Calculators should meet the following requirements:

Calculators (90 in total) were purchased, following careful research, by Ms. Margaret Mannion during the 2006 – 2007 school year. It is intended that each child would have the use of a calculator at some stage during the school year. If parents wish to buy a calculator they must ensure the calculator uses Algebraic Logic as opposed to Arithmetic Logic. Algebraic logic uses priorities in sequences of operation which we call BOMDAS (brackets, of, multiplication, division, addition and subtraction)
• Keys should be of a reasonable size and have a positive click action
• They must have a display of at least 8 digits and be large enough for two or three children to see
• They should have a memory function

Maths Software
An audit of software in the school for reinforcing the Mathematics curriculum was done 2006 – 2007.

9. Individual Teachers’ Planning

Teachers should base their yearly and short term plans on the approaches set out in this whole school plan for Maths. Work covered will be outlined in the Cuntas Míosúil which will be submitted to the principal.

10. Staff Development

Teachers are made aware of any opportunities for further professional development through participation in courses available in Education Centres or other venues. Skills and expertise within the school are shared and developed through inputs at staff meetings.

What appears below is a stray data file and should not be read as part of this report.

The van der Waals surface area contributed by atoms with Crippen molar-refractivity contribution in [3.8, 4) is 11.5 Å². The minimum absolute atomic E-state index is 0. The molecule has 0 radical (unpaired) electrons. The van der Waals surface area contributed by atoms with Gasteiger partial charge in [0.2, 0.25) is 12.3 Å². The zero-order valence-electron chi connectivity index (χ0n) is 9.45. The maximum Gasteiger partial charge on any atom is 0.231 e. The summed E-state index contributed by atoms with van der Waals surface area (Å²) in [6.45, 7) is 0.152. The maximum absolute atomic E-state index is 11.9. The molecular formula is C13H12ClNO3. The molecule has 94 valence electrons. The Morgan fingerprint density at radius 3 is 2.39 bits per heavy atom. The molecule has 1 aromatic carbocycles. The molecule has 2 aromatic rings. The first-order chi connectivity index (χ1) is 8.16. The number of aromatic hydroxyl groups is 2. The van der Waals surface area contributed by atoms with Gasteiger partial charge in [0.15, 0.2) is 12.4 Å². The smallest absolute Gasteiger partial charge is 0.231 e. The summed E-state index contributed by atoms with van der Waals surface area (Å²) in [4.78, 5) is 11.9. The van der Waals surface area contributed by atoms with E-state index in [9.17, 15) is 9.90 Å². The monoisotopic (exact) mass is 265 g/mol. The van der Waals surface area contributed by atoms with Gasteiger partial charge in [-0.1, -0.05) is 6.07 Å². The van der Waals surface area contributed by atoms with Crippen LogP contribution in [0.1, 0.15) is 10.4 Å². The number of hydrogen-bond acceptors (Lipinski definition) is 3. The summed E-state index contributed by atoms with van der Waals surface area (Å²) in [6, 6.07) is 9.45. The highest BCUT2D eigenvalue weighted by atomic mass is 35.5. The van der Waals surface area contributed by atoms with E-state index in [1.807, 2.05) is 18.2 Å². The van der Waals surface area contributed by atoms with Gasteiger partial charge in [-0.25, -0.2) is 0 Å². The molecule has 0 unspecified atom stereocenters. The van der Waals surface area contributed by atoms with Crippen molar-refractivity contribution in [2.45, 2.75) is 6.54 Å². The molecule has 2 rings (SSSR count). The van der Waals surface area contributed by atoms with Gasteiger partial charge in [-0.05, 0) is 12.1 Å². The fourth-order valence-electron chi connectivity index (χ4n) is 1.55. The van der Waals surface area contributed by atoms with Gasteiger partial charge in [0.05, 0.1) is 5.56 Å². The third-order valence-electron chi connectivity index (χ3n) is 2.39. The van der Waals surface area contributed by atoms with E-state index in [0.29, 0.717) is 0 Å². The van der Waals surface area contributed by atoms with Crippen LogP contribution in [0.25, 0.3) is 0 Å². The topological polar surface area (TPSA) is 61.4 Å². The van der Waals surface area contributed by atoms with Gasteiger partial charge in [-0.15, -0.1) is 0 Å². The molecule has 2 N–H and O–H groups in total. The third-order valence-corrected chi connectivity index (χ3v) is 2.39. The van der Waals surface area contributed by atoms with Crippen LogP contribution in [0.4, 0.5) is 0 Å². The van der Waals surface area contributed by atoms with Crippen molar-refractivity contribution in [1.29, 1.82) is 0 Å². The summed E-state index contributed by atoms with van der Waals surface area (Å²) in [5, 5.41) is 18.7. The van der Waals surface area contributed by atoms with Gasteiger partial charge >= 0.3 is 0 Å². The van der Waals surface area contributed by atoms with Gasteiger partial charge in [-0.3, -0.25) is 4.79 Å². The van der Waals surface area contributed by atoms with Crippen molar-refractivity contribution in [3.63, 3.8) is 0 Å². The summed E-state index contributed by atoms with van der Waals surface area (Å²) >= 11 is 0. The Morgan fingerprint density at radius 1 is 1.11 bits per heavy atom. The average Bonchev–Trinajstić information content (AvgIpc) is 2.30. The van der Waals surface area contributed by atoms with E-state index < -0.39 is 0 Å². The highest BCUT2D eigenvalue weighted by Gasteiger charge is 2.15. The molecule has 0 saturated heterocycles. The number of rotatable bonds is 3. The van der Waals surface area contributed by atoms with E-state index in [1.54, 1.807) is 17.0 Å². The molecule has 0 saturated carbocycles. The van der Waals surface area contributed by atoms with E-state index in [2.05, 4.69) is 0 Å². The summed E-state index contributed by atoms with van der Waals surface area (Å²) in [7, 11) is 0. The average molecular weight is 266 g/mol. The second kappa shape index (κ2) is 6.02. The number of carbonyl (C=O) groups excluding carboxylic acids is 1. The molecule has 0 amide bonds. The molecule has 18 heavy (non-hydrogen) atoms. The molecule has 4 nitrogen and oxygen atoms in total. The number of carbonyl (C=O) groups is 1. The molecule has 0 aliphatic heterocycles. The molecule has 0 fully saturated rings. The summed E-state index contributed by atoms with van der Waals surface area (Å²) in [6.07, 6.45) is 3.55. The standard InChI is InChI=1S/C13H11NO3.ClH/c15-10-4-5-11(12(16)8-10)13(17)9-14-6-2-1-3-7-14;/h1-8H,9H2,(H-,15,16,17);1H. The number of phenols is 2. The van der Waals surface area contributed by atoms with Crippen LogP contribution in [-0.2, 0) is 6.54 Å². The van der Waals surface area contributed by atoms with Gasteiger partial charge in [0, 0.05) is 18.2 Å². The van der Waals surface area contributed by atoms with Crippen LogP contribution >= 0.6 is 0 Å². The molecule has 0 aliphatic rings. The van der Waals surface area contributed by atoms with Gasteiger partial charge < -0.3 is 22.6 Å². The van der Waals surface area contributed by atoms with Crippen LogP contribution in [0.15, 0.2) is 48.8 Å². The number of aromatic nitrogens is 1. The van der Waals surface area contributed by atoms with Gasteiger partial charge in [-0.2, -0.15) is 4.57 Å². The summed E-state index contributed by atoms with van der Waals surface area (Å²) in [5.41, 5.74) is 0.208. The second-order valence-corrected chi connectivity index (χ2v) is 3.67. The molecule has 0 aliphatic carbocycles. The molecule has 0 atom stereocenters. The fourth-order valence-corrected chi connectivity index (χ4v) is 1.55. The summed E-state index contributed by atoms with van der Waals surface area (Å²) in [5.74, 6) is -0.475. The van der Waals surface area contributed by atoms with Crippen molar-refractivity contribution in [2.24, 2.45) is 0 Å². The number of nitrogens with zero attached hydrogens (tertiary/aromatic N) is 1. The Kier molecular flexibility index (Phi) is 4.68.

11. Parental Involvement

Parents are encouraged to support the school’s programme for Maths. Meetings for parents take place in November. At these meeting parents will be informed of the Maths programme for the year. Particular attention will be drawn to:

• The importance of trial and error, estimation, the use of concrete materials and the role of calculators
• The school’s approach to e.g. subtraction, division, calculations using fractions..
• The fact that Maths homework may be used on practical activities
• The use of the Homework Journals as a vehicle for two-way communication between teacher and parent on progress in Mahtematics or toher issues.

Individual parent/teacher meetings are held annually in November. Teachers and parents are afforded this chance to discuss each individual child’s progress in Maths and other areas, and ways of assisting that progress. Parents and teachers are welcome to make individual arrangements to discuss matters of relevance at other times throughout the year.

Parents with particular expertise may be invited to address classes. Parents are invited to accompany field outings.

12. Community Links

Members of the local community may be invited to assist the school’s Maths programme. Proposed invitation must be discussed in advance with the principal.

13. Success Criteria

The success of this plan will be measured using the following criteria:

• On-going assessment, formal and informal, will show that pupils are acquiring an understanding of mathematical concepts and a proficiency in maths skills appropriate to their age and ability.
• Implementation of the school plan will be evident in teachers’ preparation and monthly reports.
• Teachers will know from their new classes in September that work/approaches as outlined in the plan have been covered by the previous teacher

14. Implementation, Review and Ratification

Class teachers are responsible for the implementation of the Maths programme for their own classes. The post holder with responsibility for Maths (Ms. Caroline Dolan) supports the implementation of the Maths programme and is responsible for the distribution and monitoring of resources.

Progress made during the school year will be reviewed in June of each year and will be based on results of assessments across all classes and on teachers’ views as to the effectiveness of the plan.

This 2006 plan was reviewed and updated 2011- 2012. It was ratified by the Board of Management in June 2012. The plan will be communicated to teachers and implemented in classes from September 2012.